by Dave Zornow
Tarrytown, May 14 — President Barack Obama came to Tarrytown and invoked the names of three Republican presidents to urge Congress to support his infrastructure spending plan. Posing in front of the new Tappan Zee Bridge construction site, the Democratic president admitted that his favorite former chief executive was a GOP leader. “My favorite president happens to have been a Republican — a guy named Abraham Lincoln in my home state of Illinois.” Obama cited the transcontinental railroad started by Lincoln and Dwight D. Eisenhower’s creation of the Interstate Highway System as historical examples to which the country should aspire because “rebuilding America shouldn’t be a partisan issue.” Noting that it was Ronald Reagan who said, ‘an investment in tomorrow that we must make today,’ Obama quipped, “since when are the Republicans in Congress against Ronald Reagan?”
The president made his case for investing in roads, bridges, tunnels and airports with only a few months remaining before the Highway Trust Fund is exhausted. The White House says that the fund supports 112,000 active projects and employs 700,000 people. “If [Congress doesn't] act by the end of the summer, federal funding for transportation projects will run out. There will be no money. The cupboard will be bare.” The 700,000 jobs that could potentially be lost are equivalent to the combined population of Tampa and St. Louis.
Construction projects fixed dilapidated roads and bridges and pumped money back into economy during the economic recovery. “Over the past five years, American workers have repaired or replaced more than 20,000 bridges and improved more than 350,000 miles of American roads,” he said. “Four years ago, when we were just starting to clear away the damage from the financial crisis, the unemployment rate for construction workers…was over 20 percent. Today, we’ve cut it by more than half.”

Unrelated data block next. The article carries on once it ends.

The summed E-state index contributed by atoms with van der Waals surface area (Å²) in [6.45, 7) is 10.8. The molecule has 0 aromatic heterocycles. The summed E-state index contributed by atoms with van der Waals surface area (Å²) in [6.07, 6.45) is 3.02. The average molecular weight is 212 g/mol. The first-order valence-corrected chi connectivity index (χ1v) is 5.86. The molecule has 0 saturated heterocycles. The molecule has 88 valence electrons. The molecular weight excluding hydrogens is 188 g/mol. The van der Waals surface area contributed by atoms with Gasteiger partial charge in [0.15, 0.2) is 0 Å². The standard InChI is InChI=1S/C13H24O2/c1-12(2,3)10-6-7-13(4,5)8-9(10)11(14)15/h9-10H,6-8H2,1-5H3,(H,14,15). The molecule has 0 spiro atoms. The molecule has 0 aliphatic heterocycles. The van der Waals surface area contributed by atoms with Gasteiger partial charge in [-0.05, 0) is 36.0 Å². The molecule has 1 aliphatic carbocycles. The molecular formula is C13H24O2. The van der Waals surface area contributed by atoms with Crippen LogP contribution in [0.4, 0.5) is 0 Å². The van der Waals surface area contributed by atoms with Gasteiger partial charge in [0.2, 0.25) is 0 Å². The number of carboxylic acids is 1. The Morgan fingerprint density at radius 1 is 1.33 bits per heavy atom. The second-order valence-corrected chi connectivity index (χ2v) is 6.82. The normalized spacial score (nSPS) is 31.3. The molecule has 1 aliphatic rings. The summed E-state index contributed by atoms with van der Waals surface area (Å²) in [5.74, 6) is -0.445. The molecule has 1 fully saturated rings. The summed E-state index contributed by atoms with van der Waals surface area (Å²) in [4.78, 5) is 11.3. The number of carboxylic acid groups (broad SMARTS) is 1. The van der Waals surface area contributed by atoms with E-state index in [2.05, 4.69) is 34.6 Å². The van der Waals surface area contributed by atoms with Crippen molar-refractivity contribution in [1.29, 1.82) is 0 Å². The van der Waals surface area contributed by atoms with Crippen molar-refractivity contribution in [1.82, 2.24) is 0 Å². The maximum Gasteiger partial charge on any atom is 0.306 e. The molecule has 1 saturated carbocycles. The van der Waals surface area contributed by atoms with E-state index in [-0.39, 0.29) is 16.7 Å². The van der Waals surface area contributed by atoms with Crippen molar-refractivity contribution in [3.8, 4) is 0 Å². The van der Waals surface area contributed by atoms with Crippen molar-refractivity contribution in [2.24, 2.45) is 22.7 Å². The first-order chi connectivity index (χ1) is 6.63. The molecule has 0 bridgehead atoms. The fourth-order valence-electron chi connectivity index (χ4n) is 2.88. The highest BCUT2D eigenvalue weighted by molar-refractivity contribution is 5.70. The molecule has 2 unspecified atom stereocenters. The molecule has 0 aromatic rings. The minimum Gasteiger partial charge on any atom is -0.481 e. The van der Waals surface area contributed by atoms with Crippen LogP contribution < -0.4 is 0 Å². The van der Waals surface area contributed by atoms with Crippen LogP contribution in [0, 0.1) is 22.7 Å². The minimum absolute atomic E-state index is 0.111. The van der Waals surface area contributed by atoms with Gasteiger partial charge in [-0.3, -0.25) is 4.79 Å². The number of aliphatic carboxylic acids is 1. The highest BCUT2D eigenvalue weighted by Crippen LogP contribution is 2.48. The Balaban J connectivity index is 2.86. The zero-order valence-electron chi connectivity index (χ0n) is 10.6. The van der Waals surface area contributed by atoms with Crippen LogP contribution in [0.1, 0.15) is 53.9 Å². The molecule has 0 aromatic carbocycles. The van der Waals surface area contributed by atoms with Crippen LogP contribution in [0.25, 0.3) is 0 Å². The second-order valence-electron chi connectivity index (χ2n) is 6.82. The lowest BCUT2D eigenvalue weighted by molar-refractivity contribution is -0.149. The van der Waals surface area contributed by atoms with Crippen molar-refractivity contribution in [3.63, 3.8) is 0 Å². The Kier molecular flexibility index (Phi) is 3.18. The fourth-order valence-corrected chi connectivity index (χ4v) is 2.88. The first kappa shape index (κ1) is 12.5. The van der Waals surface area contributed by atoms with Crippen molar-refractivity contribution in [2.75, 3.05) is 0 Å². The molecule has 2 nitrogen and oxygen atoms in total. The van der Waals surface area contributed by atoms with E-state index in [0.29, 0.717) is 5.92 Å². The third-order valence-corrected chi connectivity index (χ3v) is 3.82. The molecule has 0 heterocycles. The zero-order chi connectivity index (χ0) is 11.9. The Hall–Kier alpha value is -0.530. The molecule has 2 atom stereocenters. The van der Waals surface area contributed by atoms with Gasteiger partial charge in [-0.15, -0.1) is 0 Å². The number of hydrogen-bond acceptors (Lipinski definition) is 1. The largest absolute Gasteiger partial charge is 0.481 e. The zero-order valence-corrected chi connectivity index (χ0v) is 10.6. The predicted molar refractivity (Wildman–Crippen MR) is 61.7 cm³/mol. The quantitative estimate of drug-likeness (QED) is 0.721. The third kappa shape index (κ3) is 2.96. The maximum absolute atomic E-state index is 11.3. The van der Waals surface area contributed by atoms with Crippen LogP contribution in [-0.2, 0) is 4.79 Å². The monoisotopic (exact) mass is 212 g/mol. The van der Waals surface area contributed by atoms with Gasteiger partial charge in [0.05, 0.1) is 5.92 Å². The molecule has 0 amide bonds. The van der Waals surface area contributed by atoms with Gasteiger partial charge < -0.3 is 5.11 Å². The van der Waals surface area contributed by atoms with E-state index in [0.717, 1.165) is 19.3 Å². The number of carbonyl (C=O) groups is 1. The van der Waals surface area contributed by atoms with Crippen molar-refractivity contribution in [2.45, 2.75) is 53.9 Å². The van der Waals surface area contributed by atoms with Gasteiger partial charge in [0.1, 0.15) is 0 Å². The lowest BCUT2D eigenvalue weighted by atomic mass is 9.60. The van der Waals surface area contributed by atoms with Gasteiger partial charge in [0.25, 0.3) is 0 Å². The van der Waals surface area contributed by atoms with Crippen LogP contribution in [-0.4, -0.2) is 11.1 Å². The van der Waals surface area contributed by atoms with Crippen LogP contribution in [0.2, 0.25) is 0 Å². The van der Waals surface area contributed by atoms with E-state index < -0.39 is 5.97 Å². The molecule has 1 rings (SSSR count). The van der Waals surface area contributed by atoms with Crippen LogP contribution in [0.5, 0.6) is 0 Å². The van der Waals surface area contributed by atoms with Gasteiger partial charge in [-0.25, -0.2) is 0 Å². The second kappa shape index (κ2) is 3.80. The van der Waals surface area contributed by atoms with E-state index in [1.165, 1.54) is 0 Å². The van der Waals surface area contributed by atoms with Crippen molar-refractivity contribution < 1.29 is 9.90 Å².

Citing America’s 19th place ranking in terms of infrastructure quality, Obama noted that Europe spends twice as much as the US on infrastructure and China spends four times more than we do on transportation. That neglect is beginning to show: 65% of the major roads in the US are rated in less than good condition, according to WhiteHouse.gov.
Despite choosing the biggest construction project in the country for his address, Obama didn’t say much about the Tappan Zee Bridge — other than to make fun of its new name. “It’s called The ‘New’ New York Bridge — which is fine as a name, but for your next bridge you should come up with something a little more fresh.” Obama said the longest bridge in New York was long past its prime and needed to be replaced. “It carries a lot more traffic than when it was built back in 1955. At times, you can see the river through the cracks in the pavement. Now, I’m not an engineer, but I figure that’s not good.”
The Grow America Act, the administration’s four year, $302 billion plan to increase federal transportation spending by 37%, isn’t getting the support it needs to pass, as legislators are distracted by the fall mid-term elections.
The president called on Congress to move past gridlock and support his infrastructure initiatives. “We’ve gotten so partisan, everything is becoming political. It’s time for folks to stop running around saying what’s wrong with America; roll up your sleeves and let’s get to work and help America rebuild.” And he re-purposed his original presidential campaign slogan when he urged Congress to act. “A great nation does these things. A great nation doesn’t say No, We Can’t. It says Yes, We Can.”
You can read the full text of President Obama’s May 14 speech at the Tappan Zee Bridge at WhiteHouse.gov.